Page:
Despite the two big plays for touchdowns the Alabama D gave up after Gilbert got settled in (that QB is going to be good next year and beyond), the defense secured the win with their own big plays: Dareus' interception and touchdown, two interceptions by Arenas, King's interception, and Anders' sack that gave the Tide a first and goal and turned the momentum of the game.
The national championship obviously wasn't Alabama's best offensive game (that would be the game against Florida) or even one of their top offensive games of the year, but they found a way to win. They found a way to win against South Carolina by exclusively relying on Ingram in the fourth quarter. They found a way to win against Tennessee. They found a way to win in the fourth quarter against Auburn by relying on McElroy. And they found a way to win last night.
of a joke I heard on a sports talk radio station out of Chicago as we drove home from Iowa over the holidays.
At his 90th birthday party, Ira Rosenbaum's friends gave him a strange gift. They had a large cake brought out in front of him, and then a naked prostitute popped out of the cake. As she climbed out, she declared, "Ira Rosenbaum, I'm going to give you super sex!"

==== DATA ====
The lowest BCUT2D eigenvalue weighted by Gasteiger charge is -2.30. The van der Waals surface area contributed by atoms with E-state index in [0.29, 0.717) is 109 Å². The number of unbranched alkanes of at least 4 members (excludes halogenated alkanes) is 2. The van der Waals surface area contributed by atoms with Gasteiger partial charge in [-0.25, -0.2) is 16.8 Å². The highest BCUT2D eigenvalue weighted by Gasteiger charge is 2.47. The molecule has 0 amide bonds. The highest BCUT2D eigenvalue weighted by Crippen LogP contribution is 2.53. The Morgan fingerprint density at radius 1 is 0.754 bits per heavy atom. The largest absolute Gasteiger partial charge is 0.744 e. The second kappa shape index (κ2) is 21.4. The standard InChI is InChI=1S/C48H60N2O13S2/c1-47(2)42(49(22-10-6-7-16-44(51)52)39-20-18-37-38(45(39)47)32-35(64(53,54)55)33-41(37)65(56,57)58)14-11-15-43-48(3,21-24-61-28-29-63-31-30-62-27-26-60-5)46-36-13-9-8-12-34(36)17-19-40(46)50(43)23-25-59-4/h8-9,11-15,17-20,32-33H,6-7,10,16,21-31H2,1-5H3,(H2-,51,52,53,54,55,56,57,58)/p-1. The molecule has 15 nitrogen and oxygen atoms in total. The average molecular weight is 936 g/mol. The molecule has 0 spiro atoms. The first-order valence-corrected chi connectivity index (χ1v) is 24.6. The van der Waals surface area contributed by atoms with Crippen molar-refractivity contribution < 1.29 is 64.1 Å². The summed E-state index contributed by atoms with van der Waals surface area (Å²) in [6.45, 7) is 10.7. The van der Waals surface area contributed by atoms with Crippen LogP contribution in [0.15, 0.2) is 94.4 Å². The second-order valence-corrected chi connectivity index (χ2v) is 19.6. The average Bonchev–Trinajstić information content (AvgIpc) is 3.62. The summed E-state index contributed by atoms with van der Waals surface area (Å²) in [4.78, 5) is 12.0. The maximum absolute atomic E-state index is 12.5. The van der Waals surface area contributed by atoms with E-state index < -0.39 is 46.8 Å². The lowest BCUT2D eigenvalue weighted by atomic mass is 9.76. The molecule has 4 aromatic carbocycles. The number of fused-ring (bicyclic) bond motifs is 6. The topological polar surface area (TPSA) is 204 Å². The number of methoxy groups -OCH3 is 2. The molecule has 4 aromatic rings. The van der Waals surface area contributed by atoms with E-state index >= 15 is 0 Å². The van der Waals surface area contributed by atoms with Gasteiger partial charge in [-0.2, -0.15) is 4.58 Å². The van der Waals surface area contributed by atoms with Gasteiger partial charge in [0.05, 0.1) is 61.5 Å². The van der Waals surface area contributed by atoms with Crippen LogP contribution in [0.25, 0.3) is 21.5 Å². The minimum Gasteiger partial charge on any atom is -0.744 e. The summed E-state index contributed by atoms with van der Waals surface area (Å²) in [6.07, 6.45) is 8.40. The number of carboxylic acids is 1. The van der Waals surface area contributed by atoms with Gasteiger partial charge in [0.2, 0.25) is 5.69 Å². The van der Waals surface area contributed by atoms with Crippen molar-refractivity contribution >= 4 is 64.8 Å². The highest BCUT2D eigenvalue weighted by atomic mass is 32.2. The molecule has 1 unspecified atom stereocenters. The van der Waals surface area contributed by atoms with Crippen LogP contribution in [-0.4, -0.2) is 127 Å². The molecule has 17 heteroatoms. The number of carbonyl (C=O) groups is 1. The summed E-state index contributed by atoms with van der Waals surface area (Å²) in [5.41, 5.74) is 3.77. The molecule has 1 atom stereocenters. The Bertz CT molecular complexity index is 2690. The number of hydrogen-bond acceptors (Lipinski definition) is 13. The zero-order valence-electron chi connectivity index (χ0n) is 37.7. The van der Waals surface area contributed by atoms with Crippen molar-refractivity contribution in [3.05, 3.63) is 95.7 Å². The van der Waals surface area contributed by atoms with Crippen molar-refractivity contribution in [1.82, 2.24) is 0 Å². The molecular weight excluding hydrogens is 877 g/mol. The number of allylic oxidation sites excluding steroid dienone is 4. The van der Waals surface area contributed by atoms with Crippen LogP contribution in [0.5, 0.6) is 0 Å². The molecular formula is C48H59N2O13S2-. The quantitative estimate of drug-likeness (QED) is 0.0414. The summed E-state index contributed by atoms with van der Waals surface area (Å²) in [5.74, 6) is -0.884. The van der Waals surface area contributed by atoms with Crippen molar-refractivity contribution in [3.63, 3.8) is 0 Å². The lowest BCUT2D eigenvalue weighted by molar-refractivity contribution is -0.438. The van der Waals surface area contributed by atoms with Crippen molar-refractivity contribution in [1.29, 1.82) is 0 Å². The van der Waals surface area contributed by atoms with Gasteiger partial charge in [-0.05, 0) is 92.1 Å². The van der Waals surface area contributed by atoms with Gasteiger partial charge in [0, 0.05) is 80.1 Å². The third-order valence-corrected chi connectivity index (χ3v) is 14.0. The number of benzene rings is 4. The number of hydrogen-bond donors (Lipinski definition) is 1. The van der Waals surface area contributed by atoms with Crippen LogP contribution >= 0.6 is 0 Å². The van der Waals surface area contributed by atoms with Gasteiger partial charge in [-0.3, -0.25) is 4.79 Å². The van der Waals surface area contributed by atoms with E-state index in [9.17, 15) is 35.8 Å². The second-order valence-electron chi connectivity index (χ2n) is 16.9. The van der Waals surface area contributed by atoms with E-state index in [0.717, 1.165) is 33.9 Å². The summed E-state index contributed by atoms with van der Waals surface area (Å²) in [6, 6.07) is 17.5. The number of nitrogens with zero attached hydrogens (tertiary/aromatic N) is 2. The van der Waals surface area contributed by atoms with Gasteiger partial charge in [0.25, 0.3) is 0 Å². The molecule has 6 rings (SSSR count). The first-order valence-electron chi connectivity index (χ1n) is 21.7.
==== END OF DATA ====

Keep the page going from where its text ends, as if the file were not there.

Since I roasted a turkey breast a couple of days ago, I used the leftover carcass and made some turkey stock--two hours of simmering the meaty bones with a quartered yellow onion, a couple of carrots, four stalks of celery, and some peppercorns.
I strained the stock and added these ingredients:
1 shallot chopped
3 cloves of garlic roughly chopped
4 medium size carrots cut into medallions
1 cauliflower cut into florets
1 whole box of mini penne
large smidgen of Boquet Garni
large smidgen of Herbes de Provence
small smidgen of Smoked Paprika
kosher salt and pepper to taste
The stock was kickin', but I did the dumb ass move of using a whole box of small penne for the soup. I should have used only half of the box at the most since the pasta dominates the "soup" way too much.
I thought I'd pass along an interview with sociologist Richard Sennett I read in Utne magazine today. After reading this conversation, I'm sure I'll buy his book The Craftsman since it fits in with other outside-my-profession-reading I've been doing lately, in particular Mike Rose's excellent The Mind At Work: Valuing the Intelligence of the American Worker and Mihaly Csikszentmihalyi's Finding Flow: The Psychology of Engagement with Everyday Life. And some of the ideas he puts forth connect with the tenets of the Slow Philosophy and the Slow Food Movement.
In the interview Sennett brings up some points that really hit home to me since I teach writing and how to teach writing. However, I think many folks will find this article interesting because he makes us think about our culture's obsession with speed, our educational systems, and how we [should] take pride in things we make.
I don't wholly buy that craftsmanship is "a basic human impulse to do good work," but I feel "the desire to do a job well for its own sake" is a character trait we need to instill, cultivate, and enhance.
Click HERE if you're interested in reading this fairly short interview.